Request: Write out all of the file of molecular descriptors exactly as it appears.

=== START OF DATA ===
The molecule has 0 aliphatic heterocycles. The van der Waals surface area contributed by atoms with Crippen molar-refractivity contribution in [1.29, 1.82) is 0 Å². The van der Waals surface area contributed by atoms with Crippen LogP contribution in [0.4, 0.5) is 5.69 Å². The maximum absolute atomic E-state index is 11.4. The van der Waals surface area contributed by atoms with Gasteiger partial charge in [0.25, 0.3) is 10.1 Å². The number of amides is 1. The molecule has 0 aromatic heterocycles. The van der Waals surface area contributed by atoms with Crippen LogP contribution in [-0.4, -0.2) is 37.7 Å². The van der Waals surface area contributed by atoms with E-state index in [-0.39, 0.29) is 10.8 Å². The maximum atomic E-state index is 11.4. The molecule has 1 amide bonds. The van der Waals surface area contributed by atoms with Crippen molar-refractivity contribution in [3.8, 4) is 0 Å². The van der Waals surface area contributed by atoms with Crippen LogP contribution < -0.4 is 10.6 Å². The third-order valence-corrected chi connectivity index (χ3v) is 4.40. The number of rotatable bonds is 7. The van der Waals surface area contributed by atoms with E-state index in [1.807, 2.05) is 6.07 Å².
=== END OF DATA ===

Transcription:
The molecule has 0 aliphatic heterocycles. The van der Waals surface area contributed by atoms with Crippen molar-refractivity contribution in [1.29, 1.82) is 0 Å². The van der Waals surface area contributed by atoms with Crippen LogP contribution in [0.4, 0.5) is 5.69 Å². The maximum absolute atomic E-state index is 11.4. The van der Waals surface area contributed by atoms with Gasteiger partial charge in [0.25, 0.3) is 10.1 Å². The number of amides is 1. The molecule has 0 aromatic heterocycles. The van der Waals surface area contributed by atoms with Crippen LogP contribution in [-0.4, -0.2) is 37.7 Å². The van der Waals surface area contributed by atoms with E-state index in [-0.39, 0.29) is 10.8 Å². The maximum atomic E-state index is 11.4. The molecule has 1 amide bonds. The van der Waals surface area contributed by atoms with Crippen molar-refractivity contribution in [3.8, 4) is 0 Å². The van der Waals surface area contributed by atoms with Crippen LogP contribution < -0.4 is 10.6 Å². The third-order valence-corrected chi connectivity index (χ3v) is 4.40. The number of rotatable bonds is 7. The van der Waals surface area contributed by atoms with E-state index in [1.807, 2.05) is 6.07 Å².